Differences in Ancient Rome and Han China

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Han China and Classical Rome When comparing Han China and Classical Rome, many political, geographical, and religious similarities can be found, though many differences are also prevalent. Though Roman and Han political structures both emphasized bureaucracies, they came to them quite differently. Through copious amounts of expansion, both societies spread culture and earned money, though expansion was eventually their downfalls. Their religions differed immensely, with Rome emphasizing polytheism and Han China focusing on Confucianism. The differences and similarities between these two civilizations are to be discussed in this essay.

Though both Rome and the Han dynasty were bureaucracies, both respective bureaucracies were quite
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Though they were both able to trade due to their expansions and coasts, Rome did much more trade than Han China. Also, due to this vastness, both societies’ cultures were spread all over the world (which led to other civilizations forming) and their economies were boosted (which led to better conditions for the people).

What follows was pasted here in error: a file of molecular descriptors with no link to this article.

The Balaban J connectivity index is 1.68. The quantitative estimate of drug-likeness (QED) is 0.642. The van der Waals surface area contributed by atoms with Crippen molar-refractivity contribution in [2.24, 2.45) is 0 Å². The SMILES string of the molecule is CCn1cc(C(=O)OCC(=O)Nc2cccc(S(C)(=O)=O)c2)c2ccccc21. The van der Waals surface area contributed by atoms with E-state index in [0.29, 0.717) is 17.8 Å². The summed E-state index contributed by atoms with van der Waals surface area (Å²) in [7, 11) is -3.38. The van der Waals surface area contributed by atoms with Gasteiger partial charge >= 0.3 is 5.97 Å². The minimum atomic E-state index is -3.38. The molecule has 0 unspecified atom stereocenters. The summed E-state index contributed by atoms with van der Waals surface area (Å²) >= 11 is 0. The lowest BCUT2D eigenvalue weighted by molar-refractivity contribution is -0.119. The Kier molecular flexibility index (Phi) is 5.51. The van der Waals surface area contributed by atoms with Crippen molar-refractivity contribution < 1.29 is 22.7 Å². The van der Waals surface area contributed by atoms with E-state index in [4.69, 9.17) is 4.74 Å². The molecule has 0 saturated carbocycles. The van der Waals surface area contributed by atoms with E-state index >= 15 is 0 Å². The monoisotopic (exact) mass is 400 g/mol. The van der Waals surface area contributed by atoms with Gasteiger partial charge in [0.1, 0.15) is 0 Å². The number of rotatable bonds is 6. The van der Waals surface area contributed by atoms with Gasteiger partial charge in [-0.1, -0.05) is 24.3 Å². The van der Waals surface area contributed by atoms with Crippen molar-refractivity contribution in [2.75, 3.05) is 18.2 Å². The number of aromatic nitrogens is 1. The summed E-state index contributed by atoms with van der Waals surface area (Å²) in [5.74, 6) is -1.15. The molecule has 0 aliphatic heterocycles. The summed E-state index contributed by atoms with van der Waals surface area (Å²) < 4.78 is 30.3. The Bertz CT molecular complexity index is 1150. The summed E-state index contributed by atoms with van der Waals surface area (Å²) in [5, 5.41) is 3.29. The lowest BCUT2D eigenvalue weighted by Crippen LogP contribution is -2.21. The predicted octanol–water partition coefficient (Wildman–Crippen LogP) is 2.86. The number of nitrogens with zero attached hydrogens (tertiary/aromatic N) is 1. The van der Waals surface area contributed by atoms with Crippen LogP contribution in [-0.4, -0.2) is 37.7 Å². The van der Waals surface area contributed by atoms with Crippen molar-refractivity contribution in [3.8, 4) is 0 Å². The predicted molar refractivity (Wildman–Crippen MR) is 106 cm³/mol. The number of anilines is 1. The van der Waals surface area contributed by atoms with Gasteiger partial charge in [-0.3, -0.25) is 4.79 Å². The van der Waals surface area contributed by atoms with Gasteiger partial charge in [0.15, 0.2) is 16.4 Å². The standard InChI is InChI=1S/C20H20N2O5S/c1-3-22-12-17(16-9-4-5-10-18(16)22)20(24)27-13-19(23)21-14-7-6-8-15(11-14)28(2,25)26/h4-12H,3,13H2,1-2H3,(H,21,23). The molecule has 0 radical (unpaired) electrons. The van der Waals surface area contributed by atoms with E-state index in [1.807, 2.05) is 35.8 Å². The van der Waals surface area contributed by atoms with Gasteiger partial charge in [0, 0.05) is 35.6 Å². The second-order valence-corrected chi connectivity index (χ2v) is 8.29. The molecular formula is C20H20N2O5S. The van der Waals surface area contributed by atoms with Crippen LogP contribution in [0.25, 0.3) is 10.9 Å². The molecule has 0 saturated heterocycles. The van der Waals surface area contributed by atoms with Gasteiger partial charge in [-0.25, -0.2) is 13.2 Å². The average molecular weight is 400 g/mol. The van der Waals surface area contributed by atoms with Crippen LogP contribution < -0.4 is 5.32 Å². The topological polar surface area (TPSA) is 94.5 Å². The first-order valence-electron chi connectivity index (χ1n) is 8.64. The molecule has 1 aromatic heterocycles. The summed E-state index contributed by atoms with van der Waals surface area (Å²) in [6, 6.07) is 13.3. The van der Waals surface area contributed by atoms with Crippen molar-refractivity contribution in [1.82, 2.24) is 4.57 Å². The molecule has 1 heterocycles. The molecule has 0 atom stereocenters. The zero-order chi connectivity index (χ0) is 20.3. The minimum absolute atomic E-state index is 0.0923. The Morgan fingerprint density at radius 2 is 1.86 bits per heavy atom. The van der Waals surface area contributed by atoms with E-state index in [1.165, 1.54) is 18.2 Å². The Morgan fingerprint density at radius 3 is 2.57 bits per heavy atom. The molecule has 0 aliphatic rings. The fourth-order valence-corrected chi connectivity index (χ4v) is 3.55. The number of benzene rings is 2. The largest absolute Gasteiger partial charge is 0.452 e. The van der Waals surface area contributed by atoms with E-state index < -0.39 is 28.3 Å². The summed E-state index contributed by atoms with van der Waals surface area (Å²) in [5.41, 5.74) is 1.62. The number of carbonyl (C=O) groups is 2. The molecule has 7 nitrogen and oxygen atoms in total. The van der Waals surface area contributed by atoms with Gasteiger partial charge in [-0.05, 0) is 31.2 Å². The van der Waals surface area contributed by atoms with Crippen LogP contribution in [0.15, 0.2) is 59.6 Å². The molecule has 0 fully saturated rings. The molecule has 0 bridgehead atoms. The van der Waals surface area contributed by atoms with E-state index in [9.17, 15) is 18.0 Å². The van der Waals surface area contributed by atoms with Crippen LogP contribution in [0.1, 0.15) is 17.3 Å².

Religion in Rome and Han China had several similarities and differences. Not only did both their religions support political loyalty, and involvement, but they also played a huge role in society. Confucianism in Han China emphasized how to act towards others, especially parents and elders, and how to know ones place in society. Daoism there also emphasized nature and harmony, as Polytheism in Rome also focused on nature and how to care for and understand it. Polytheism in Rome was truly the center of all Roman tradition, as the gods and goddesses required many sacrifices and festivals in their honor. However, Confucianism was more of a social/political mindset than an actual religion, as it had no true god. Polytheism, however, had an overabundance of gods and goddesses, who were to be feared and regarded as sacred. It did not, however, focus on ethical thought and how to live, as Confucianism did extensively. Both Han China and Rome did have high tolerances for other religions, as long as they did not get in the way of state loyalty. Both societies’ political structures focused on Confucianism and polytheism, respectively, but the people were not
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